Covid Live Updates: Virtually No Place on Earth Can Escape Omicron’s Spread

Credit…Josh Haner/The New York Times

For more than two years, as the coronavirus washed across most nations in wave after wave of infection, the virus failed to reach some of the most remote islands dotting the Pacific Ocean. Even as cases emerged in places as remote as Antarctica, these islands — through geographic isolation and stringent policies — remained mostly untouched by the pathogen.

No longer.

As the highly transmissible Omicron variant spreads with a speed and infectiousness unmatched in the pandemic, it has found a foothold in a number of island nations.

Some are recording their first cases spreading in the local population since the pandemic began. Others that have maintained single-digit caseloads for much of the pandemic are watching with alarm as local outbreaks spread.

One of the most drastic examples is Kiribati, a collection of atolls and reef islands scattered across an area of the Pacific Ocean about twice the size of Alaska.

The country of roughly 119,000 people has kept its borders shut for much of the pandemic. Until recently, it had recorded only two Covid cases from a returning ship in May. The crew was quarantined and no outbreak was recorded.

But when the first international flight to enter Kiribati in 10 months arrived last week from Fiji, 36 passengers tested positive for the virus. The infection later spread to a security worker at a quarantine center and two other people, according to the national broadcaster, Radio Kiribati.

Now Tarawa, the capital, will go into lockdown on Monday. Most residents will be able to leave their homes only to buy food. All workplaces will be shut except for those providing essential and emergency services.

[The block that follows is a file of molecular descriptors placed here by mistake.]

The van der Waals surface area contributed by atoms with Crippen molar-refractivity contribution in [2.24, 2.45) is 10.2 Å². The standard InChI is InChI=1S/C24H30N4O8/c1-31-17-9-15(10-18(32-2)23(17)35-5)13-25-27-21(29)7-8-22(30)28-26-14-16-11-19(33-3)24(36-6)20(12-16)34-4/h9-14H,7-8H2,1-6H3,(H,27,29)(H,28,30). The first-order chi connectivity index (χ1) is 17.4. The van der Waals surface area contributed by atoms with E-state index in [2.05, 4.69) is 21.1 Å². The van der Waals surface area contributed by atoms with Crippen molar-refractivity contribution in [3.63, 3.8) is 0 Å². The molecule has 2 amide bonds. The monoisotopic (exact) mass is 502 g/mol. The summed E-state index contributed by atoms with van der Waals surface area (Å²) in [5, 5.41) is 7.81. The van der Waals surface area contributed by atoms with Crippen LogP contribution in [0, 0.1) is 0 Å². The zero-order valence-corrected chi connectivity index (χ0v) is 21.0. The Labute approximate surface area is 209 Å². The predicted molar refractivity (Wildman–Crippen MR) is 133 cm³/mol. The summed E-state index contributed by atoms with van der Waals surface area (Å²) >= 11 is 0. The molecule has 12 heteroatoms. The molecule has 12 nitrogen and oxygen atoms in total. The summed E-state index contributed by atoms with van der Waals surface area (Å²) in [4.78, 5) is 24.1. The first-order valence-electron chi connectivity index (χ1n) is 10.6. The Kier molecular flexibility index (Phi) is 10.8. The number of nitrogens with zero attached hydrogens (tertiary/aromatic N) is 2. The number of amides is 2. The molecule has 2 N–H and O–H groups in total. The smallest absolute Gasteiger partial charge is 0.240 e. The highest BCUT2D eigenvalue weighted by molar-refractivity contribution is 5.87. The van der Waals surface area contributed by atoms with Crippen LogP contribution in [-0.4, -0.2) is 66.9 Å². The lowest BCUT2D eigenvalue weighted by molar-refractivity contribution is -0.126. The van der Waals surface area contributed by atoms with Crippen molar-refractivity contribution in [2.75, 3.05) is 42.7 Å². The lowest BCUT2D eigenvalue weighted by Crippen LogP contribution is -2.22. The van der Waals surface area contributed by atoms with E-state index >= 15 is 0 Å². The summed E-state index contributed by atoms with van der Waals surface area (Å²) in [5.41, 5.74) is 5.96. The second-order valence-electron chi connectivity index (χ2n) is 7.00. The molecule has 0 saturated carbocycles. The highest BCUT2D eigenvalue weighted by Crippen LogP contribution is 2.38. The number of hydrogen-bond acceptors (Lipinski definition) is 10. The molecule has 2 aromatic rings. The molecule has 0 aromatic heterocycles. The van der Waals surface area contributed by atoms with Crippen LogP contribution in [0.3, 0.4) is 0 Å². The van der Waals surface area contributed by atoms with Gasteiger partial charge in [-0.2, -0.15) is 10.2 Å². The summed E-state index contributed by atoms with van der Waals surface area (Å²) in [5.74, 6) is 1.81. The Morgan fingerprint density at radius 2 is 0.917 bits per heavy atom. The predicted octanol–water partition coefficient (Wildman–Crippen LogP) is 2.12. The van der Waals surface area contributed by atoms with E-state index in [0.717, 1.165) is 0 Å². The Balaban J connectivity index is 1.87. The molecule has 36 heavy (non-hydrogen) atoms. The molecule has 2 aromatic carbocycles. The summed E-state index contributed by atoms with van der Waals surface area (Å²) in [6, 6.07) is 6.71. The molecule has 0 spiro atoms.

In Tonga, where aid workers are rushing to deliver lifesaving supplies after a volcanic eruption set off a tsunami that devastated the island nation, recovery efforts have been complicated by its coronavirus-free status.

Credit…By Jugal Patel

The nation has reported only one coronavirus case throughout the pandemic, and the local authorities have expressed concerns about letting in foreign aid workers who might be carrying the virus.

The Solomon Islands also reported its first community transmissions this week. The source was a boat that arrived illegally on the island of Ontong Java from Papua New Guinea carrying an infected passenger, the authorities said.

“Fellow Solomon Islanders, what we have feared has happened,” Prime Minister Manasseh Sogavare said on Tuesday. “We now have community transmission of Covid-19 in Ontong Java.”

“Expect the numbers of infected people to grow rapidly in the coming days and weeks,” he added. “Expect some people could get seriously sick. And also expect some people could even lose their lives.”

A day later, community transmission was detected in the capital, Honiara, forcing the authorities there to impose a snap lockdown. As of Friday, there were 169 positive cases in the country but only 56 beds available for Covid patients.

Palau has also recently reported a coronavirus outbreak after nearly two virus-free years. As of Friday, there were 183 active cases and more than 600 people in quarantine. The country has suspended schools for two weeks and imposed a ban on community gatherings.

And Samoa is considering canceling repatriation flights after a plane from Australia landed in the country carrying 10 passengers who tested positive. They are all isolating, and there is no indication yet that the virus has spread into the community.

Still, the cases represent the highest number of coronavirus cases that the island nation has seen since the start of the pandemic. Previously, Samoa had reported just two cases in quarantine.

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